On 11-12 June, SNH Marine Operations Officer Dr. Jane Dodd began her Team Leader training while taking part in her 3rd ORCA survey on Caledonian MacBrayne ferries out of Oban. Here, she shares her experience as an Onboard ORCA Marine Mammal Surveyor sailing from Oban to Castlebay.
ORCA survey for whales and dolphins on regular ferry routes around the UK. Since the ferry routes are always the same, it provides a long term record of occurrence of these animals in specific areas around our coasts. The collaboration between ORCA and CalMac began in 2015 but these regular, ferry-based scientific surveys are new for 2018 and started in the spring. Several ferry routes were selected (based on the likelihood of sightings and logistics for volunteers taking part) and a survey takes place on each of the chosen routes once a month, weather permitting. Anyone can join ORCA and volunteer – they just need to take a one day training course to join a survey team.
I’ve participated in three ORCA surveys so far: one in April Coll, Tiree and Colonsay; a second in May for the same route; and a third in June between Oban and Castlebay to the Isle of Barra. This latest survey was definitely the best!
The weather was glorious as the MV Isle of Lewis left Oban and we were given permission to go up to the bridge. It is a privilege to be allowed up there, as most members of the public do not get that opportunity. It certainly feels like a special place: it’s quieter than everywhere else on the ship, it’s bright and airy and the view is fabulous!
Surveys are carried out in teams of 4. One team member watches on the port (left) side while another watches on the starboard (right) side. A third records environmental data like rain, the state of the sea, and any sightings on the electronic logger. The fourth team member is on break: we rotate roles every 30 minutes to keep our eyes from getting too tired.
On this trip there were several sightings at the same time on a couple of occasions, which is exciting! We record the species and number of animals, their position relative to the ship and any behaviour we can identify such as resting or fast swimming. It can be difficult to do this all at once when there are multiple sightings, but the electronic data collection system ORCA uses means the recorder is able to log the position of the sighting and come back to it later to fill in the detail.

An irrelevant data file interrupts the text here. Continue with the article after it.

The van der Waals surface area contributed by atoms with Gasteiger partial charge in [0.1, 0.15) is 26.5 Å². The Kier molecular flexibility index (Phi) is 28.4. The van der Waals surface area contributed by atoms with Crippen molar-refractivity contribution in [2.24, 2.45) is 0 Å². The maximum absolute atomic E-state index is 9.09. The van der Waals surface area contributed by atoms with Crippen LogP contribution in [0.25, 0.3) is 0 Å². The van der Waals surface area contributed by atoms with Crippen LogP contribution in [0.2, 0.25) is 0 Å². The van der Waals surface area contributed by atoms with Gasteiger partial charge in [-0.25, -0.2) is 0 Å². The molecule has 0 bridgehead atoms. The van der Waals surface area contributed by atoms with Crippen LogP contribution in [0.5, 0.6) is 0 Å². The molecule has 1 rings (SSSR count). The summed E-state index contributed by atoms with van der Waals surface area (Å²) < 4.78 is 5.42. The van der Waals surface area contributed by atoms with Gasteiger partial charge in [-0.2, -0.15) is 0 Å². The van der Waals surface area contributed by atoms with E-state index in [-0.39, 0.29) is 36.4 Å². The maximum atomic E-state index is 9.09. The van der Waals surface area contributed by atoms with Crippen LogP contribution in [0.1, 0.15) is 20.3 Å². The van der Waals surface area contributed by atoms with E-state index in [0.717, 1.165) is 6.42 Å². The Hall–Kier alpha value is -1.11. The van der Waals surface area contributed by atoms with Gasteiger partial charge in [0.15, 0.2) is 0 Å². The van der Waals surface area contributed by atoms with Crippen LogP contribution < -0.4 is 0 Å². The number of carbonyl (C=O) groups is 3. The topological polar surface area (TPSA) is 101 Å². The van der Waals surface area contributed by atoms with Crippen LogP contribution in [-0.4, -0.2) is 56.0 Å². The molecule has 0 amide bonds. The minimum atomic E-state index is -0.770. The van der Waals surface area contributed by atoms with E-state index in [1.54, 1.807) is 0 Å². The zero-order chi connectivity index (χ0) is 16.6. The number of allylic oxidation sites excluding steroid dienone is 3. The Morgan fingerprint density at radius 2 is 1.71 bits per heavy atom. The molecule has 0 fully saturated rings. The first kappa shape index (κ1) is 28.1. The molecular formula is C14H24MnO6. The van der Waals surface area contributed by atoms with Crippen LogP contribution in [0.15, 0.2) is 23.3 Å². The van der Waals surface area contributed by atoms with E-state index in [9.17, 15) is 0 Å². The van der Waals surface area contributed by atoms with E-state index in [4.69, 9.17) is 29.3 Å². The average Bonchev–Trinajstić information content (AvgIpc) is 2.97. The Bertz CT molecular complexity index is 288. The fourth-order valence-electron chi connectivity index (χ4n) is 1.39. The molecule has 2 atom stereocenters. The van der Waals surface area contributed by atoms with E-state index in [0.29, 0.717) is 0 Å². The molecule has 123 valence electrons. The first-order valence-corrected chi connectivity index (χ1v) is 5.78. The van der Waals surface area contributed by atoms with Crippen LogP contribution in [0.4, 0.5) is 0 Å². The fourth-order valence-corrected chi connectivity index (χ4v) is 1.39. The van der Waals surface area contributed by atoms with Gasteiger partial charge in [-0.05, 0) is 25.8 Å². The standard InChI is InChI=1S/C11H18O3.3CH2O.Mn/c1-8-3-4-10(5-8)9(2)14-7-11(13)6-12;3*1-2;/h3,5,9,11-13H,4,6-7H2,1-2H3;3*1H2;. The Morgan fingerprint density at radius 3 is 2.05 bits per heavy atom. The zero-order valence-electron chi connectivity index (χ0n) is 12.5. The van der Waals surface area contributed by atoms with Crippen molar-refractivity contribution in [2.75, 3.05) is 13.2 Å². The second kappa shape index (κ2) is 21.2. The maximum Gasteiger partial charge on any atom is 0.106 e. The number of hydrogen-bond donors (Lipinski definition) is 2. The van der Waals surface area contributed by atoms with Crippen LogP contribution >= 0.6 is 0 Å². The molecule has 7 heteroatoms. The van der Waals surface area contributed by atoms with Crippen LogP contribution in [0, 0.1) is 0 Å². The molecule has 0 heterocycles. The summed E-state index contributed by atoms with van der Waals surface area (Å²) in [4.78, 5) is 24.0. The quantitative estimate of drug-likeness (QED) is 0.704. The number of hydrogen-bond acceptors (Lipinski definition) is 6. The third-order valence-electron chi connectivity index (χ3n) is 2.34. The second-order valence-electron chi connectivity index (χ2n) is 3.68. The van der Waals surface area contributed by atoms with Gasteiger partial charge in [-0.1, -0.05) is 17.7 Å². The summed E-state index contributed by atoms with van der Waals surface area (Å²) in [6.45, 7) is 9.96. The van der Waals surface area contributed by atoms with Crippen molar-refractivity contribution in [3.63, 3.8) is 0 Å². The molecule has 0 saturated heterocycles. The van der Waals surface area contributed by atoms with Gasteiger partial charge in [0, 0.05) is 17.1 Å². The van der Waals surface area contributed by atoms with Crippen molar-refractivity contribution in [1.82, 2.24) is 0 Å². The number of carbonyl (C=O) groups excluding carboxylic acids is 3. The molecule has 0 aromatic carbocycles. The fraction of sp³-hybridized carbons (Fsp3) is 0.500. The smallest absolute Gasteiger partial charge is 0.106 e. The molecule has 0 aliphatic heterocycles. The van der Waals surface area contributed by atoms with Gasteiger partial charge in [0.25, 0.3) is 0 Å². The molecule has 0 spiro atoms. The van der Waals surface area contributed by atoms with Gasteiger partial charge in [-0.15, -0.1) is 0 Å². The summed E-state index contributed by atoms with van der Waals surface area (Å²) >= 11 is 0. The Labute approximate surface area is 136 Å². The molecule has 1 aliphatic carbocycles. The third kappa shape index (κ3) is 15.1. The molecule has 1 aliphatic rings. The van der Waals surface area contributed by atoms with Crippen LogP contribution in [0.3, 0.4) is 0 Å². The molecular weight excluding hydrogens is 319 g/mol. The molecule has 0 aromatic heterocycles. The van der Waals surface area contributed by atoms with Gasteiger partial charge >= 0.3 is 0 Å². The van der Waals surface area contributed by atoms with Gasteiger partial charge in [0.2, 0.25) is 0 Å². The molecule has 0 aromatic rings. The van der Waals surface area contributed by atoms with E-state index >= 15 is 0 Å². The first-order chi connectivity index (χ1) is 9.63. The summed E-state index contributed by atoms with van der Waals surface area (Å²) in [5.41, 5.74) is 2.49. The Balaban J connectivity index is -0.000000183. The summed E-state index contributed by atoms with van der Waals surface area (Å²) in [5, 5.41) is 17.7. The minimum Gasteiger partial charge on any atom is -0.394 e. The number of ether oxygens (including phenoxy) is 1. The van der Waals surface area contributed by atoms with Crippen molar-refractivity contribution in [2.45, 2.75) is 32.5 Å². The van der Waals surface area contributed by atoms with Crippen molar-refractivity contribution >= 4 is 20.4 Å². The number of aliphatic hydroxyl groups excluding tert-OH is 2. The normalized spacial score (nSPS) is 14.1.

On the way to Barra we were treated to sightings of minke whales, groups of common dolphins and breaching basking sharks! We arrived in beautiful but slightly chilly Castlebay and stayed the night in the cosy Dunard Hostel and Lodge.
The following morning we got up bright and early, not really daring to hope that our return trip would be as good. The watch started very well, with bacon butties delivered by Captain George Campbell. We thought it couldn’t get better than that but, incredibly, we were spoiled with the same show as the previous day but in reverse: lots of common dolphins and basking sharks, a couple of minke whales, 2 harbour porpoise and a grey seal!
Lots of sightings meant we were kept busy but I was able to start my Team Leader training with Lucy, the Head of Science and Conservation from ORCA who joined us for the trip. Once I complete my training, I’ll be responsible for the team during the survey: I will interact with the CalMac staff, make sure the survey is carried out correctly and write a short report on our return.
I have to say I was daunted by the prospect of leading a team but CalMac have been very welcoming, the volunteers I have met so far have been really knowledgeable and professional, and the support I have had from ORCA has been so good that I’m sure with a few more trips I will be ready. I look forward to leading my own team on more surveys, and to spotting more of the special wildlife around Scotland’s coasts!